Lighthouse Legal Finance, LLC, is a company known to provide great capped rates to those taking on lawsuit loans. Starting from as low as 1 percent interest rates, Lighthouse Legal Finance works with you to develop the most feasible plan of action for borrowing money from us.

With pre settlement funding plaintiffs are not required to pay back the money they borrow unless or until they win their case and receive money from the settlement. If they are unlucky enough to lose the case, they are under no obligation to pay back any of the sum to our company.

Interest rates are standard settings on most lawsuit loans. If you win a settlement, you pay the amount of interest accumulated from when you received the lawsuit loan, in addition to the original loan amount. Lighthouse Legal Finance sets our interest rates as low as possible, so that you retain as much as the money you need from your settlement.

To ensure you don’t lose money from a settlement in paying off lawsuit loans, call Lighthouse Legal Finance for consultation today.

Panel: County immune but car accident lawsuit can proceed

While an appellate court recently ruled that a man who was struck by a vehicle could not file a car accident lawsuit against a county for failing to maintain a crosswalk, he could still sue the driver and business owners.

Sundarraj Chinnaraj suffered serious injuries in 2005 when he attempted to cross a street in Edison, New Jersey, and was hit by a car, according to myCentralJersey.com. Chinnaraj had claimed in his car accident lawsuit that Middlesex County was partially responsible for the incident because it had failed to provide pedestrian signs and properly maintain a crosswalk.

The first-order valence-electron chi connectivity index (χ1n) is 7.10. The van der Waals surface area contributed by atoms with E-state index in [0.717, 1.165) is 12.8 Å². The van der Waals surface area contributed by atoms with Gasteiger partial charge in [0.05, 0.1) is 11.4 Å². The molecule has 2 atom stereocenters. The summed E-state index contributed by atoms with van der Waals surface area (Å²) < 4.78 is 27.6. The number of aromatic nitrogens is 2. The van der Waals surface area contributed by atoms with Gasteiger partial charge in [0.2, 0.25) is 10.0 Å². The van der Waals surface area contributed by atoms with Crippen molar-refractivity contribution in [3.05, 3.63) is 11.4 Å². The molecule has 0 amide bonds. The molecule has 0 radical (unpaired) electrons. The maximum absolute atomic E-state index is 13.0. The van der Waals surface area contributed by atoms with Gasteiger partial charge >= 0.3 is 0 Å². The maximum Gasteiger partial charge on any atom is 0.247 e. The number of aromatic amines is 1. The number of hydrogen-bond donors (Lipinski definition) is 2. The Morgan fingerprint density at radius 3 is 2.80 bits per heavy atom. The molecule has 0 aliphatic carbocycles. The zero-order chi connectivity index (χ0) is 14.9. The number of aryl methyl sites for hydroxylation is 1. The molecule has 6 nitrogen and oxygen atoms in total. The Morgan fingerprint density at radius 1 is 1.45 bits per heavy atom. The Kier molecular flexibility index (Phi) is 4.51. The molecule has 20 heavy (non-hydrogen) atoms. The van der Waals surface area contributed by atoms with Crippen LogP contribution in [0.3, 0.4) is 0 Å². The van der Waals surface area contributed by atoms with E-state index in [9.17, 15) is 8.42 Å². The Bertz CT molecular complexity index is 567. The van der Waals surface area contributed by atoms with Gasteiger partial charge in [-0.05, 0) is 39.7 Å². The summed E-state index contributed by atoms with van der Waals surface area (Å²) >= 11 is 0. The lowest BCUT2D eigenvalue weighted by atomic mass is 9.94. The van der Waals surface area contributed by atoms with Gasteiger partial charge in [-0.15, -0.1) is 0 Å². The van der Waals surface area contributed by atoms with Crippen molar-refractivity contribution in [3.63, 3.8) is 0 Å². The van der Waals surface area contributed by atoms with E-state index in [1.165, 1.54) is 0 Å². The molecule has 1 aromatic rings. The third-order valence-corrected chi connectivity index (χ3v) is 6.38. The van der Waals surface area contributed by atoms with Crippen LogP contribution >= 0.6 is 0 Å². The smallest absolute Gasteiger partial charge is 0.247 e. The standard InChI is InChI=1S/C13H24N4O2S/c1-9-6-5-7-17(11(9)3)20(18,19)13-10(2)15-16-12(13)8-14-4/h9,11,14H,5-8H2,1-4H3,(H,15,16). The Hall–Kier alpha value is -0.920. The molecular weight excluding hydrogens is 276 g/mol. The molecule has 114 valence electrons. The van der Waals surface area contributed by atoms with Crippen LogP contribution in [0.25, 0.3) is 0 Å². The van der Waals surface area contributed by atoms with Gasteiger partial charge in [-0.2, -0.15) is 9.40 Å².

A three-judge panel said that the county could not be sued in such regard because of the Tort Claims Act. However, the panel did reverse a lower court’s decision barring Chinnaraj from suing businesses in the area.

Chinnaraj claims that the businesses’ signs provided “visual clutter” that obscured pedestrian signs. The panel agreed, allowing Chinnaraj’s car accident lawsuit to proceed.

Those who need loans on lawsuits for car accident cases may want to consider getting a lawsuit advance from a legal loans provider.

Suit brought against UConn shuttle driver who ran over student

The family of David Plamondon, a 20-year-old University of Connecticut student who died after being hit by a UConn shuttle bus last March, has filed a lawsuit against the driver of the bus, 21-year-old Lukasz Gilewski, reports the Hartford Courant. Legal loans are available as a source of funding for those undertaking litigation related to car accidents.